This Christmas, I received the gift of a book which I will count as a priceless treasure. It broaches the issue of psychological trauma head on and comes out on the other side with a human way of processing things. The book is called “The Choice” and it was authored by Edith Eger, a Hungarian Jewess, who survived Auchwitz (just about) and took a long time to tell her story. Her book was only published in 2017.
When I arrived into the Cambodian refugee camps in Thailand during 1986, the malevolent presence of the Khmer Rouge was still tangible. Fear and insecurity crippled people’s thinking processes. I remember listening to stories where a family member routinely described the death and disappearance of other family members in a passionless, robotic manner which prevented any real sharing in sadness or grief.
People were still surviving as isolated monads and were only slowly readjusting from horrific trauma to relative peace.
Over the past few years, I have read many books which have broached these issues in various ways. Among those which have lingered in the memory longest are “The Book Thief” by Marcus Zuzak and “In the Shadow of the Banyan” by Vaddey Ratner.
What really impressed me about Edith Eger’s life-story in “The Choice” was its rigorous honesty in self-examination. I found a resonance similar to testimonies of people who have recovered from long-term debilitating addictions or violent abuse of different types. There is no hint of false romanticism on these pages.
Once the young Edith is asked by Dr. Mengele to perform a ballet dance for him which she does even though she knows that it was he who had ordered the killing of her mother. Eger describes how the malevolent power of evil infiltrated the lives of the innocent in Auchwitz and somehow managed to remain buried in painful memories inside her mind that were never aired or shared. Later panic attacks would occur in response to sounds or sights like sirens or train carriages etc.
Eger also describes life in Communist Hungary after “liberation”. She explains her dramatic and brave decision to emigrate to America with nothing, rather than to Israel where the family wealth had already been sent. Her husband Bela followed her. She works in manual labour for a few years like so many other immigrants. Slowly she finds her way to study and eventually to Psychiatry. Victor Frankl’s book “Man’s Search for Meaning” played a role in her spiritual journey.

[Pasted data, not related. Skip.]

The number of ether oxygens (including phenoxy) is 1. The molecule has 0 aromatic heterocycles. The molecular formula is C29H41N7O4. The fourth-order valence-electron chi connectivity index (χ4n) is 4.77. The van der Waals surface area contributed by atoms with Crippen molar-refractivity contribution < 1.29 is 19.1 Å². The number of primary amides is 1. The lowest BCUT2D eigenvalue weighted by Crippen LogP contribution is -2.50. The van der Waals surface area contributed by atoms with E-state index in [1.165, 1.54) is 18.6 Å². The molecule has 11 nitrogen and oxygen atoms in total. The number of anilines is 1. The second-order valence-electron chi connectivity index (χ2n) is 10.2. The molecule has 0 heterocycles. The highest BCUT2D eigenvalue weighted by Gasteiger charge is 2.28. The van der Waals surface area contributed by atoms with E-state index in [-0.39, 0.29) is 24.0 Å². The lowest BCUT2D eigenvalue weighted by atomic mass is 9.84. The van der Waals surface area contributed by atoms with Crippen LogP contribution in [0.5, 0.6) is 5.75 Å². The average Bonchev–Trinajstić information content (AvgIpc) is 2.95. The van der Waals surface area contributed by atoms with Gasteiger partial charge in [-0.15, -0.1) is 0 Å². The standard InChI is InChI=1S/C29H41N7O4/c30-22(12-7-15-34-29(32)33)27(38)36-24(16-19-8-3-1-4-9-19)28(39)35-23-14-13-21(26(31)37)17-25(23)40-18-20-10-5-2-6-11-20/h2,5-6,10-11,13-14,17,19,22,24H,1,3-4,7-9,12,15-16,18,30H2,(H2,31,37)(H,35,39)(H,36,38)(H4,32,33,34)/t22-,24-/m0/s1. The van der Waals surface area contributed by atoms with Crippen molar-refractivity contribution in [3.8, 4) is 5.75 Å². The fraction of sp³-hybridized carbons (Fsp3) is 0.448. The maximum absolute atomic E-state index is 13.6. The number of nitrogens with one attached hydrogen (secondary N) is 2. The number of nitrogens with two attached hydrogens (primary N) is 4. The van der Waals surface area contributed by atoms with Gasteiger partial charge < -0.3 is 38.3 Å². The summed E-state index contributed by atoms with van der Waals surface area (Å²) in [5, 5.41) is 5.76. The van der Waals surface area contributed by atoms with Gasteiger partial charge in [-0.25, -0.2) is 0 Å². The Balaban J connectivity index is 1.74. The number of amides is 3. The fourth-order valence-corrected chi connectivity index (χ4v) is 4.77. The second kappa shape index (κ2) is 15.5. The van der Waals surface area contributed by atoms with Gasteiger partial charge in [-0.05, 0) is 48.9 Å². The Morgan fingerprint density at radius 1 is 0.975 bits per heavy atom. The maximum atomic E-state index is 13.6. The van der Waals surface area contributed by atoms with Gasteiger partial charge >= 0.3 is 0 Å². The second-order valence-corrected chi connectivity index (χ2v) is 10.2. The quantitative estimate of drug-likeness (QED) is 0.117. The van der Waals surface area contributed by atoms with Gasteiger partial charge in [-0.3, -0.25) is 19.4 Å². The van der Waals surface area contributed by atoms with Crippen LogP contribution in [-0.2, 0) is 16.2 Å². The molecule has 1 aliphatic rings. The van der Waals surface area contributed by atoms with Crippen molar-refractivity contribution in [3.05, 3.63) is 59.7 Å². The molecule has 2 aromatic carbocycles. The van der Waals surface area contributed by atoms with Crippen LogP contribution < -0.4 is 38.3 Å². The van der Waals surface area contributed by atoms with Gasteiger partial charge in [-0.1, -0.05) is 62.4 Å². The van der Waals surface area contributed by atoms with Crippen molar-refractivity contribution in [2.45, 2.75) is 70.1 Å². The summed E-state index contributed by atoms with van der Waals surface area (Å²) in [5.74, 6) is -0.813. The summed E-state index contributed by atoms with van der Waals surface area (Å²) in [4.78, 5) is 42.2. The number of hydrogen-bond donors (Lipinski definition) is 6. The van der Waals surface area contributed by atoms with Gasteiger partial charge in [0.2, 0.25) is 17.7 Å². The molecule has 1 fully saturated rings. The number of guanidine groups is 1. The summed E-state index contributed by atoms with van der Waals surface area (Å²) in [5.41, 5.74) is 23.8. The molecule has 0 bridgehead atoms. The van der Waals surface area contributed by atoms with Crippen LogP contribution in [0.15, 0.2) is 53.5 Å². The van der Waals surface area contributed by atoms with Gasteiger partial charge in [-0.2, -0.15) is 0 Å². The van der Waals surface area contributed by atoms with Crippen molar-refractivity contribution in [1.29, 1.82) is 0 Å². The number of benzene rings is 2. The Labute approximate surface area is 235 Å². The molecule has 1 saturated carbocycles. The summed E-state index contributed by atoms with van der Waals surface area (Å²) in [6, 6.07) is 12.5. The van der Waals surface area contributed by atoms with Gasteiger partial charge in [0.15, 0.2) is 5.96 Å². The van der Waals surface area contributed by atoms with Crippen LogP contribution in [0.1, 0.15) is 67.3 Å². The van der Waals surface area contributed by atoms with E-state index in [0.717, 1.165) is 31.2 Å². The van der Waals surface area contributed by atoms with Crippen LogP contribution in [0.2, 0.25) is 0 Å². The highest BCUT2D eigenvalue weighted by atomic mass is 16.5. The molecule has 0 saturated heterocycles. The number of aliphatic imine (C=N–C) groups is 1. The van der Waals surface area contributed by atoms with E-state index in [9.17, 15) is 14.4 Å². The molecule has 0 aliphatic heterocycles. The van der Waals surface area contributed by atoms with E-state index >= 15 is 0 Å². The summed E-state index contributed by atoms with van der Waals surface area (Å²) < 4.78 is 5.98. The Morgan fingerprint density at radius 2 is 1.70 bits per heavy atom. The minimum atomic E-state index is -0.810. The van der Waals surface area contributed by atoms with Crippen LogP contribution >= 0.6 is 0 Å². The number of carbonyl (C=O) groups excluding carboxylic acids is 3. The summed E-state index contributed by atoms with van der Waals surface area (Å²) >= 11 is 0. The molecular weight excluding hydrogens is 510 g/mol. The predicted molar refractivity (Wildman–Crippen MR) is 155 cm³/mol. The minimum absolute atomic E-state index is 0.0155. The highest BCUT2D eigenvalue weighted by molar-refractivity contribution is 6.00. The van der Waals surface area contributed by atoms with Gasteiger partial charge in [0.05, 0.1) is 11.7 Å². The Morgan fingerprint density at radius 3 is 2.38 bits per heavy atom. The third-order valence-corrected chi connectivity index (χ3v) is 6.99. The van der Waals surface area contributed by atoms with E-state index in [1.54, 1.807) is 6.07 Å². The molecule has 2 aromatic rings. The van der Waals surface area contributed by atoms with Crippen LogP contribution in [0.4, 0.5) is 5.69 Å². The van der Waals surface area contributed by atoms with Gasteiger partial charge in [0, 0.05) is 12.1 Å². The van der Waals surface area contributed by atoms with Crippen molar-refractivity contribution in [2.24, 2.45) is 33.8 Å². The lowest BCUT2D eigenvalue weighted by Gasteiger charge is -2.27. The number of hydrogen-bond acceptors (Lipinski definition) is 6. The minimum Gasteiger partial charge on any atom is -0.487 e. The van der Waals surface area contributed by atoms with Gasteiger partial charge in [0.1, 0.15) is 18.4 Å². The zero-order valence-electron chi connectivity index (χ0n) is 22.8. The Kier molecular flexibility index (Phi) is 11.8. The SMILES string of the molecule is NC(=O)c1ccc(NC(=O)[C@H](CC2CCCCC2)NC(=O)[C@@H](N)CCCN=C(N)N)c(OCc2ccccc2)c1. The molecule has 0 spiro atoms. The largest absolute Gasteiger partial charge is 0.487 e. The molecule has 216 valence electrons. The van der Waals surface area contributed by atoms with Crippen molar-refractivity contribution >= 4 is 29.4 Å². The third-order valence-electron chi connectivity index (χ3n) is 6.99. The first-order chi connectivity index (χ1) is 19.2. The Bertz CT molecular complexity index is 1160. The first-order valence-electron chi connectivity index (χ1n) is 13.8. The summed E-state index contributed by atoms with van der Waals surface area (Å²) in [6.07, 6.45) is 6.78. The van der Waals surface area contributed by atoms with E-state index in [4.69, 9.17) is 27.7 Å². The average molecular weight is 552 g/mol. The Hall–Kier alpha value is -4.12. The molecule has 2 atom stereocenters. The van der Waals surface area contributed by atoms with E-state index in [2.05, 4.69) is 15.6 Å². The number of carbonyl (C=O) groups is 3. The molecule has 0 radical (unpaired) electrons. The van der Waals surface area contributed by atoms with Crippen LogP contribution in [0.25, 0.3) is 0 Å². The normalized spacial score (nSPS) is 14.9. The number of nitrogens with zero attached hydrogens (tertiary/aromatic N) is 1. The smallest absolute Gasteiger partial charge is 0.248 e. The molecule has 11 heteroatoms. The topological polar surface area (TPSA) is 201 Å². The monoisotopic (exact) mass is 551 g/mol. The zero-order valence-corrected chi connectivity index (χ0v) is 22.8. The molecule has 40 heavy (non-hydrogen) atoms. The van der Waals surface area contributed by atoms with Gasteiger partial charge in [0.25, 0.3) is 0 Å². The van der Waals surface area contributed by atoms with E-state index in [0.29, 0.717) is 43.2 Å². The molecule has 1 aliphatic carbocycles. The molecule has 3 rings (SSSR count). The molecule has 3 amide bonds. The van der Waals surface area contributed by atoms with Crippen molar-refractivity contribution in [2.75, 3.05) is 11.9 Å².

However it is clear in her personal care for the individual “troubled” patients, that she finds her own way. Firstly, she helps these individuals to understand themselves more deeply. Then, secondly, she comes to understand herself more deeply by thinking about what they said. She argues that we need to recognize how both “feelings” and “thinking” are influencing or controlling our behavior patterns. This process of sharing and analysis can itself be traumatic as the feelings can be explosive or dangerous. However only by a patient sharing and re-sharing of these feelings in a human relationship can we rediscover wholeness in our wounded humanity.
The thinking patterns also need to be analysed and examined. It is interesting to note that the most important question to be answered deep down is “What do I really want”. Once I have crossed the stormy sea of tumultuous feelings and so can see clearly what I really want and am striving for, the next question falls into place easily. Are my present behavior patterns helping or hindering my journey towards what I want or not? In most cases the answer is no. So change is required. Hence “The Choice”. It is mine to make and I have the power to make it. No one else can make it for me. While her perspective is medical and scientific, a remote faith perspective remains. At one point Dr. Eger will say, “I do not just receive patients. I feel that they are sent to me”. When all else fails, she will pray.
One of the most moving passages in the book is where the mature Dr. Edith Eger returns to Auschwitz for a visit and remembers everything. Here she describes her own actions and her own innocent mistake which resulted in the death of her mother. Many Cambodians have shared with me their traumatic experiences during the Khmer Rouge time and how their family members died or were killed. Yet, I have not heard someone say “I really regret what I did during the Khmer Rouge time”.
The Khmer artist, Vann Nath, led a deep reflection on the evil of the Khmer Rouge in a documentary on the notorious S21 Tuol Slaeng prison. It was hard for his former guards to take responsibility for their actions even under his gentle questioning.
The real strength of Dr. Eger’s book is that it invites to take a radical personal responsibility for our choices in life. Each new day offer us a choice to grow up or to grow down.